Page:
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  26.  13
    Carlo Proietti (2008). Natural Numbers and Infinitesimals: A Discussion Between Benno Kerry and Georg Cantor. History and Philosophy of Logic 29 (4):343-359.
    During the first months of 1887, while completing the drafts of his Mitteilungen zur Lehre vom Transfiniten, Georg Cantor maintained a continuous correspondence with Benno Kerry. Their exchange essentially concerned two main topics in the philosophy of mathematics, namely, (a) the concept of natural number and (b) the infinitesimals. Cantor's and Kerry's positions turned out to be irreconcilable, mostly because of Kerry's irremediably psychologistic outlook, according to Cantor at least. In this study, I will examine and reconstruct the main (...)
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  27.  73
    Felix Mühlhölzer (2010). Mathematical Intuition and Natural Numbers: A Critical Discussion. [REVIEW] Erkenntnis 73 (2):265–292.
    Charles Parsons’ book “Mathematical Thought and Its Objects” of 2008 (Cambridge University Press, New York) is critically discussed by concentrating on one of Parsons’ main themes: the role of intuition in our understanding of arithmetic (“intuition” in the specific sense of Kant and Hilbert). Parsons argues for a version of structuralism which is restricted by the condition that some paradigmatic structure should be presented that makes clear the actual existence of structures of the necessary sort. Parsons’ paradigmatic structure is the (...)
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  28.  6
    Stella F. Lourenco & Susan C. Levine (2008). Early Numerical Representations and the Natural Numbers: Is There Really a Complete Disconnect? Behavioral and Brain Sciences 31 (6):660-660.
    The proposal of Rips et al. is motivated by discontinuity and input claims. The discontinuity claim is that no continuity exists between early (nonverbal) numerical representations and natural number. The input claim is that particular experiences (e.g., cardinality-related talk and object-based activities) do not aid in natural number construction. We discuss reasons to doubt both claims in their strongest forms.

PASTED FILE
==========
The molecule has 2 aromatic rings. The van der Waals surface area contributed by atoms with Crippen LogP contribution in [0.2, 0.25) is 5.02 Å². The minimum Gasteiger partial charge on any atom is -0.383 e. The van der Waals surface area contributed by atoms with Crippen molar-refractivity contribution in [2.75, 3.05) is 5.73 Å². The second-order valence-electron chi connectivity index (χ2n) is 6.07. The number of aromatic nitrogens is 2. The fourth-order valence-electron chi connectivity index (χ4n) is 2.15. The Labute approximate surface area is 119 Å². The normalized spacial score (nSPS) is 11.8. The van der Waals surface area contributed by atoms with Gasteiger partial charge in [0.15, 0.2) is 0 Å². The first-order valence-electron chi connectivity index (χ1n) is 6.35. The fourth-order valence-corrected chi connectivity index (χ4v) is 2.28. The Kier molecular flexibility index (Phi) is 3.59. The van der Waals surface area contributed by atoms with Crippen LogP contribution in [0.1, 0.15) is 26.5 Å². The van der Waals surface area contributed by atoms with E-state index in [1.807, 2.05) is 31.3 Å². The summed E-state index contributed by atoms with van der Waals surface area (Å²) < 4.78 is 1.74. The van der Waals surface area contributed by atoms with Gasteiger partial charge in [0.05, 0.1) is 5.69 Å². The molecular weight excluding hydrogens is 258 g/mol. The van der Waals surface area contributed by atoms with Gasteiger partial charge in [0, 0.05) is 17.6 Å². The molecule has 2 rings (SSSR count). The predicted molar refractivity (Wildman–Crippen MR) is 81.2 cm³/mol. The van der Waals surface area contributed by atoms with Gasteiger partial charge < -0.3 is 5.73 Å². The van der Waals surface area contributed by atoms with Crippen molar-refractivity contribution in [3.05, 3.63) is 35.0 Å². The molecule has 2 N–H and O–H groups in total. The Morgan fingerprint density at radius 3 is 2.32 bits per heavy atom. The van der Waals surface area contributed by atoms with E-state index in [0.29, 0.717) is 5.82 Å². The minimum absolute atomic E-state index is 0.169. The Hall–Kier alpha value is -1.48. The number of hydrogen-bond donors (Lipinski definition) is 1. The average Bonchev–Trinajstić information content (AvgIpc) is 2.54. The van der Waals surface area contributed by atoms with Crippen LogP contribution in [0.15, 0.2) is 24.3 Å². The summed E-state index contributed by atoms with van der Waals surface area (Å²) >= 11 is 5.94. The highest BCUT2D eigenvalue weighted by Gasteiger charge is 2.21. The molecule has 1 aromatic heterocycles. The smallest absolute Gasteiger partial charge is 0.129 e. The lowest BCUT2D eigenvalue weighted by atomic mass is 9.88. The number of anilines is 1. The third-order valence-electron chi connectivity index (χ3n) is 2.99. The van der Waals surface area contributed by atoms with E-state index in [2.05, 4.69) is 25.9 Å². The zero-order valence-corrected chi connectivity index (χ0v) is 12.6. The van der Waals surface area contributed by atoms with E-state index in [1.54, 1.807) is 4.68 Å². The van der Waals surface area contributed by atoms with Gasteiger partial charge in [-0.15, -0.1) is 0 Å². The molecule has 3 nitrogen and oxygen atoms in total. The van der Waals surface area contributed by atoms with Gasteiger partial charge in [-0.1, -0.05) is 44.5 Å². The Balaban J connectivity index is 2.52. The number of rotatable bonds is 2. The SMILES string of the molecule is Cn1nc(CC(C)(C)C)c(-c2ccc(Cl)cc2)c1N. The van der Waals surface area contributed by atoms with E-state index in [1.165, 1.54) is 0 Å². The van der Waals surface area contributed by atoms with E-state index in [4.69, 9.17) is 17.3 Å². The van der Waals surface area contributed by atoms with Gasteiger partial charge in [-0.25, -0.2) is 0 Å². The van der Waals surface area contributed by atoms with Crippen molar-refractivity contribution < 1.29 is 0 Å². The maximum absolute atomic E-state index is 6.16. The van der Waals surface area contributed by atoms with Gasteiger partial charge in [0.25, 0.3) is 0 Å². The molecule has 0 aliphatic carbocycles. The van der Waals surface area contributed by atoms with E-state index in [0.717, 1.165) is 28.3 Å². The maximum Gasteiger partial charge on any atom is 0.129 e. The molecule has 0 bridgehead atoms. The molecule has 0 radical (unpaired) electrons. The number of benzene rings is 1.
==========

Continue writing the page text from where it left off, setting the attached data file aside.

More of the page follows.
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  29.  0
    Christian Michaux & Roger Villemaire (1996). Presburger Arithmetic and Recognizability of Sets of Natural Numbers by Automata: New Proofs of Cobham's and Semenov's Theorems. Annals of Pure and Applied Logic 77 (3):251-277.
    Let be the set of nonnegative integers. We show the two following facts about Presburger's arithmetic:1. 1. Let . If L is not definable in , + then there is an definable in , such that there is no bound on the distance between two consecutive elements of L′. and2. 2. is definable in , + if and only if every subset of which is definable in is definable in , +. These two Theorems are of independent interest but we (...)
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  30. Friederike Moltmann (2013). Reference to Numbers in Natural Language. Philosophical Studies 162 (3):499 - 536.
    A common view is that natural language treats numbers as abstract objects, with expressions like the number of planets, eight, as well as the number eight acting as referential terms referring to numbers. In this paper I will argue that this view about reference to numbers in natural language is fundamentally mistaken. A more thorough look at natural language reveals a very different view of the ontological status of natural numbers. On this (...)
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  31.  48
    Friederike Moltmann (2013). Reference to Numbers in Natural Language. Philosophical Studies 162 (3):499 - 536.
    A common view is that natural language treats numbers as abstract objects, with expressions like the number of planets, eight, as well as the number eight acting as referential terms referring to numbers. In this paper I will argue that this view about reference to numbers in natural language is fundamentally mistaken. A more thorough look at natural language reveals a very different view of the ontological status of natural numbers. On this (...)
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  32.  1
    Piergiorgio Odifreddi (1989). Classical Recursion Theory: The Theory of Functions and Sets of Natural Numbers. Sole Distributors for the Usa and Canada, Elsevier Science Pub. Co..
    Volume II of Classical Recursion Theory describes the universe from a local (bottom-up or synthetical) point of view, and covers the whole spectrum, from the recursive to the arithmetical sets. The first half of the book provides a detailed picture of the computable sets from the perspective of Theoretical Computer Science. Besides giving a detailed description of the theories of abstract Complexity Theory and of Inductive Inference, it contributes a uniform picture of the most basic complexity classes, ranging from small (...)
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  33.  5
    Lance J. Rips, Jennifer Asmuth & Amber Bloomfield (2006). Giving the Boot to the Bootstrap: How Not to Learn the Natural Numbers. Cognition 101 (3):B51-B60.
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  34.  5